March 29, 2011 / 11:50 PM / 8 years ago

UPDATE 1-Organic farmers sue, seek protection from Monsanto

 * More than 50 organic farmers, seed dealers, others sue
 * Plaintiffs seek protection from Monsanto's patent claims
 * Group says contamination a given as more GMOs approved
 (adds comment from Monsanto)
 By Carey Gillam
 KANSAS CITY, Mo., March 29 (Reuters) - A consortium of U.S.
organic farmers and seed dealers filed suit against global seed
giant Monsanto Co. MON.N on Tuesday, in a move to protect
themselves from what they see as a growing threat in the
company's arsenal of genetically modified crops.
 The Public Patent Foundation (PUBPAT) filed the suit on
behalf of more than 50 organizations challenging the
agricultural giant's patents on its genetically modified seeds.
The group is seeking a ruling that would prohibit Monsanto from
suing the farmers or dealers if their organic seed becomes
contaminated with Monsanto's patented biotech seed germplasm.
 Monsanto is known for its zealous defense of its patents on
a range of genetically altered crops. Its patented "Roundup
Ready" soybeans, corn and cotton are favorites of U.S. farmers
because of their ability to withstand herbicide treatments.
 But Monsanto has filed scores of lawsuits and won judgments
against farmers they claimed made use of their seed without
paying required royalties.
 Many farmers have claimed that their fields were
inadvertently contaminated without their knowledge, and the
issue has been a topic of concern for not only farmers, but
also companies that clean and handle seed.
 "This case asks whether Monsanto has the right to sue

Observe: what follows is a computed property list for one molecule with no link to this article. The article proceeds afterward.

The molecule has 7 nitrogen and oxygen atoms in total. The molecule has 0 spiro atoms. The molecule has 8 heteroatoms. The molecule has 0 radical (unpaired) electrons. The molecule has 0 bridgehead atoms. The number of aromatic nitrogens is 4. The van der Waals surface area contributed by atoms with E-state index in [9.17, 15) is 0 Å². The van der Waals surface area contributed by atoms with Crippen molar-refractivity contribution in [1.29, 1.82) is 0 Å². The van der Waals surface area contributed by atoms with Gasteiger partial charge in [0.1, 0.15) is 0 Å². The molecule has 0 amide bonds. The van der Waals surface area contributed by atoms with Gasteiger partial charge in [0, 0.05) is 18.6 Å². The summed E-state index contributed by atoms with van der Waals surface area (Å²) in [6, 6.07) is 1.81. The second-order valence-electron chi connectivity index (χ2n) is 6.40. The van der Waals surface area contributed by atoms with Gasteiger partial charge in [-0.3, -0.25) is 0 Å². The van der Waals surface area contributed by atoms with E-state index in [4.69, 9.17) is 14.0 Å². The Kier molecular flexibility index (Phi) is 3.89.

organic farmers for patent infringement if Monsanto's
genetically modified seed should land on their property," said
Dan Ravicher, executive director of PUBPAT, a nonprofit legal
services organization, which filed the suit in federal court in
the southern district of New York.
 Monsanto called the lawsuit misleading and a "publicity
stunt" and said it has never sued and has committed to never
suing farmers over the inadvertent presence of biotechnology
traits in their fields.
 Legal precedent supports the validity of Monsanto patents,
the company said.
 "These efforts seek to reduce private and public investment
in the development of new higher-yielding seed technologies.
While we respect the views of organic farmers as it relates to
the products they choose to grow, we don't believe that
American agriculture faces an all-or-nothing approach,"
Monsanto said in a statement.
 Ravicher said co-existence is not possible for organics
alongside Monsanto's biotech crops and said it was in
Monsanto's financial interest to eliminate organic seed "so
that they can have a total monopoly over our food supply."
Monsanto's genetically altered seeds have been a market
mainstay since the mid-1990s, and many of its rivals have their
own brands of biotech crops that tolerate herbicide, resist
insects and have other useful qualities engineered into them.
 Organic and conventional farmers have always feared
contamination of their supplies by the biotech crops, and those
fears have grown as the U.S. government continues to approve
more biotech crops.
 In the last few months, the U.S. Department of Agriculture
has cleared the way for biotech sugar beets, alfalfa, and a new
type of biotech corn developed for use in ethanol.
 Plaintiffs in the suit include 22 agricultural
associations, 12 seed businesses and 26 farms and farmers from
around the United States.
  (Reporting by Carey Gillam; Editing by Lisa Shumaker and
Sofina Mirza-Reid)

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